The Pitfalls Of Economic Development In Payson

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Editor:

Since our last administration became so heavily involved with economic development and business activity, our town has continued to wander away from providing the basic needs of our existing citizens.

With water being such a great concern, one would think there should not be any more approvals of any kind of subdivisions. There are plenty of existing properties that have been approved for development, both privately owned parcels and those within existing subdivisions, to allow for a more gradual and natural amount of growth.

For a town to be attractive and successful, it needs to begin with a basic and solid foundation that would act as a magnet for the very type of business growth that doesn't need subsidies. As it is now, this is being bypassed by using available tax money, paid by the citizens, to accomplish the goals of a rather small influential group, while letting the necessary building blocks crumble with neglect.

All of this rhetoric that people hear about needing this development to provide more sales tax collection to use for the basics is nothing but pure hogwash. When most of the town tax money is used for incentives for economic development and related improvements, it will be in the very distant future before any of this promised funding will be available for the now failing and neglected infrastructure.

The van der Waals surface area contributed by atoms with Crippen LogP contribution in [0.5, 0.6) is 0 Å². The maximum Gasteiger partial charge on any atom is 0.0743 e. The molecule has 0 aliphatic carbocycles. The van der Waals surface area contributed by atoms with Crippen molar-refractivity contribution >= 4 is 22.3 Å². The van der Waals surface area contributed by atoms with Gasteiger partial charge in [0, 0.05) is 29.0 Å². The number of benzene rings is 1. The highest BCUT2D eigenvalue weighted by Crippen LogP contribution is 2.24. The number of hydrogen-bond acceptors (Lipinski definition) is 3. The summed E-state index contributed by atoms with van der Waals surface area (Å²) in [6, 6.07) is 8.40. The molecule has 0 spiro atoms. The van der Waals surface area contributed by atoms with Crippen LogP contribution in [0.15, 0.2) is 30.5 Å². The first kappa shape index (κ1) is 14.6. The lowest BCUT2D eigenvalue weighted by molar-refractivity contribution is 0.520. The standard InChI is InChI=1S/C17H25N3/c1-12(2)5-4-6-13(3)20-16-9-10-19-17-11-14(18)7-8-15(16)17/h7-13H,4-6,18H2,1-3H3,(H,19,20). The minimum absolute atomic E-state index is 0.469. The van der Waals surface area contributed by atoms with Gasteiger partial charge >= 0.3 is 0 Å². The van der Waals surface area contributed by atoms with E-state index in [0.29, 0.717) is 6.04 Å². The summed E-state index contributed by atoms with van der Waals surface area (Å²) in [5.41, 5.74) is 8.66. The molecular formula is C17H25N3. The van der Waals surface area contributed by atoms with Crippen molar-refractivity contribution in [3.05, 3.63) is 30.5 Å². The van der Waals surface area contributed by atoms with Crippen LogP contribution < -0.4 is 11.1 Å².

It is professed by those trying to advance their agendas for jobs that pay a "living wage" that they can achieve this by bringing in businesses that will accomplish this. So far, almost all the few jobs, that have been or might be created, pay wages less than a true "living wage." Some small business owners, especially in undesirable climates, will jump at the chance to relocate to Payson if given enough incentive (at taxpayer expense). All these matters should be handled by the Economic Development Corporation and/or the Chamber of Commerce, who both get quite a bit of funding from the town.

If this money was put into improvements necessary for building a model type town, private investors would be more likely tempted to invest in it as a area that has shown a recognition of what is really necessary to succeed in creating a rural community that has more than a natural attraction to offer.

A change is needed -- substantially more money needs to be invested in streets and sidewalks to improve the quality of the transportation system. Much more effort needs to be put forth to get a highway bypass south of Payson going east.

A major change in philosophy could be effective in neutralizing the obvious polarization in our community.

Jack Jasper, Payson

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